One of the images used by the collective to "promote" the non-existent WECOP project on Twitter, Source: Le bruit qui court/ WECOP Twitter

Disinformation as activism: The strange case of a fake oil pipeline

Disinformation as activism: The strange case of a fake oil pipeline

A showcase where the psychological potential of false news was used for a noble purpose

Imagine waking up to social media news and board notices announcing that a large oil pipeline is set to go right through your city and for the purpose of the project your property will be expropriated. Well, at least for many residents of large cities like Paris, Grenoble, Marseille and Lyon that seemed like a reality for a brief moment last week after they encountered legit looking announcements posted on public urban spaces.

Luckily for them, it was all a hoax created by art activist collective Le bruit qui court (an expression which translates as “the rumour mill”), as a way to raise awareness about an actual oil pipeline project set to take place in Uganda and Tanzania and planned by energy giant Total Energies.

The project in question will be completed by 2025 and it will involve laying pipes for more than 1,400 kilometres, drilling hundreds of oil wells and uprooting 19,000 households in the process. However, seeing that it happens somewhere far away in a less developed continent, to most people who read this it will just seem like some abstract digits that will be quickly forgotten.

This is where the activists decided to use the psychological potential of disinformation, but this time for a noble purpose.

“Fake” fake news

It is well established that the way disinformation works and gets attention is by instilling and sparking fear in its audience. That fear turns into action, usually harnessed by political actors, especially populists.

Activism on the other hand often relies on the strategy of arousing support and action through compassion stirred up by real events or facts. However, that is not always as potent a strategy among a population desensitized by living in comfort.

Julie Pasquet, co-found of Le bruit qui court, told Euronews that TotalEnergies' East African Crude Oil Pipeline (EACOP) project in Africa is largely ignored by the media. In February 2023, the request for legal action by six environmental and human rights associations to have the EACOP project cancelled was dismissed by a court in Paris.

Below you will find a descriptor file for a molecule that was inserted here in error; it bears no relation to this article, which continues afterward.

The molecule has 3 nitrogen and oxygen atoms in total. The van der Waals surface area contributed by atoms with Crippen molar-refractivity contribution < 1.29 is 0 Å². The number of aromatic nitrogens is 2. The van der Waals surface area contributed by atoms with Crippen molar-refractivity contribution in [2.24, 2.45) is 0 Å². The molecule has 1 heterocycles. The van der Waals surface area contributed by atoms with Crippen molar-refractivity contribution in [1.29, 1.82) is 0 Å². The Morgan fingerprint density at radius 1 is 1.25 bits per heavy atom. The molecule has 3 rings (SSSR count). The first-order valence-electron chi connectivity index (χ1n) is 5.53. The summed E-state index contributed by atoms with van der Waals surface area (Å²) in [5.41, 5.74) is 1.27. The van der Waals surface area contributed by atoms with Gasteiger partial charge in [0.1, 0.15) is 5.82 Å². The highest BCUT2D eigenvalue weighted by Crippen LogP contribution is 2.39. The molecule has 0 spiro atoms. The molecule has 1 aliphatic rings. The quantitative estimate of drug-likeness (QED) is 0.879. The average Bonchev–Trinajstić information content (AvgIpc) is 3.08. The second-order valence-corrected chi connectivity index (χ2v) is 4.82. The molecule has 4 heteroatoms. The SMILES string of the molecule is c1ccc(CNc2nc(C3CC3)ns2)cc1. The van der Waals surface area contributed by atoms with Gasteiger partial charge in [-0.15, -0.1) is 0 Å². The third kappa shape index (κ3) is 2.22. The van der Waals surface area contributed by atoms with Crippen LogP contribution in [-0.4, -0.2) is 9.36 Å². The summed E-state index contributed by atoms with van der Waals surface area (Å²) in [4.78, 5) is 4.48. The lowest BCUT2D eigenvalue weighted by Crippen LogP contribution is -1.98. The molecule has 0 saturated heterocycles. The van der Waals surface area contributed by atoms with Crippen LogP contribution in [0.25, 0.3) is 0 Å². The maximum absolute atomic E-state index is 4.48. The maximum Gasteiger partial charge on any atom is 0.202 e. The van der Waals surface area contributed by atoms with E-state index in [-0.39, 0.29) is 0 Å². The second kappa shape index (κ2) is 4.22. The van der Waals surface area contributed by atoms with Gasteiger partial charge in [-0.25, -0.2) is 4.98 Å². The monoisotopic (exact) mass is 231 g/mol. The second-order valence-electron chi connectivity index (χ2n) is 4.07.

However, the activists did not give up and designed disinformation campaign to stir real anxiety and outrage among residents, who could now feel personally what such a project would entail.

The non-existing project was called West European Crude Oil Pipeline (WECOP) and it even counted with its own Twitter account detailing how it will unfold.

Apparently, the collective also set up a hotline, with a false switchboard that received more than 1,000 concerned calls. Volunteers answered calls, offering "Total's bogus European version of the argument", as they explained. 

Grenoble mayor in on the hoax

It seems that city authorities must have been forewarned about the “false disinformation” campaign. In fact, we know for sure that one mayor even took part in it.

Eric Piolle, the mayor of Grenoble and the first Green mayor of a large French city, wholeheartedly did his part to raise awareness by acting the part a bit. On his Twitter account, he posted a video of himself relating the news of the supposed WECOP project with a serious face before explaining that if this news sounds disturbing to local residents, then they could truly empathize with the way people in Uganda or Tanzania must be feeling.

The mayor reaffirmed his support for the activists and called for the abandonment of the project.

According to Euronews, the action might have worked at least partially, because Total has announced that it is extending its funding deadline due to inability to finance the project. Apparently, major credit institutions have pulled out.



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